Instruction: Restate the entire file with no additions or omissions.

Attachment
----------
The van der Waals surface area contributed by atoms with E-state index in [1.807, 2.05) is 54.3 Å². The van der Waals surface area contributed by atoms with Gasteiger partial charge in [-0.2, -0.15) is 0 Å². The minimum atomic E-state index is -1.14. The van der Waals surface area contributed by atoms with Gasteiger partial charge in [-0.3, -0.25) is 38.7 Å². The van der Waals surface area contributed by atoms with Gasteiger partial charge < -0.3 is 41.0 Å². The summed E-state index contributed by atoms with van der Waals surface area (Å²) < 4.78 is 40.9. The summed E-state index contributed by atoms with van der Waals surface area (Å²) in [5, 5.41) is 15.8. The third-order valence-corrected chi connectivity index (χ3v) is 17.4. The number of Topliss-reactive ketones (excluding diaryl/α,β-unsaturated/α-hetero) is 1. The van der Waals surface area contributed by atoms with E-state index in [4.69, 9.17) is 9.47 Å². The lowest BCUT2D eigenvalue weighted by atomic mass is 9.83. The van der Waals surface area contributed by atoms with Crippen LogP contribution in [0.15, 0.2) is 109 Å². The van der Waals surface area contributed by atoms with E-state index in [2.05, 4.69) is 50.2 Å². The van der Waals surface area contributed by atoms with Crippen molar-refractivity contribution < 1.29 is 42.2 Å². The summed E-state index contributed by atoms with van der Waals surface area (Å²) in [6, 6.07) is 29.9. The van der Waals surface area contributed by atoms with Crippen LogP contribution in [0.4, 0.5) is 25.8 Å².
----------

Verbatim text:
The van der Waals surface area contributed by atoms with E-state index in [1.807, 2.05) is 54.3 Å². The van der Waals surface area contributed by atoms with Gasteiger partial charge in [-0.2, -0.15) is 0 Å². The minimum atomic E-state index is -1.14. The van der Waals surface area contributed by atoms with Gasteiger partial charge in [-0.3, -0.25) is 38.7 Å². The van der Waals surface area contributed by atoms with Gasteiger partial charge < -0.3 is 41.0 Å². The summed E-state index contributed by atoms with van der Waals surface area (Å²) < 4.78 is 40.9. The summed E-state index contributed by atoms with van der Waals surface area (Å²) in [5, 5.41) is 15.8. The third-order valence-corrected chi connectivity index (χ3v) is 17.4. The number of Topliss-reactive ketones (excluding diaryl/α,β-unsaturated/α-hetero) is 1. The van der Waals surface area contributed by atoms with E-state index in [4.69, 9.17) is 9.47 Å². The lowest BCUT2D eigenvalue weighted by atomic mass is 9.83. The van der Waals surface area contributed by atoms with Crippen LogP contribution in [0.15, 0.2) is 109 Å². The van der Waals surface area contributed by atoms with E-state index in [2.05, 4.69) is 50.2 Å². The van der Waals surface area contributed by atoms with Crippen molar-refractivity contribution < 1.29 is 42.2 Å². The summed E-state index contributed by atoms with van der Waals surface area (Å²) in [6, 6.07) is 29.9. The van der Waals surface area contributed by atoms with Crippen LogP contribution in [0.4, 0.5) is 25.8 Å².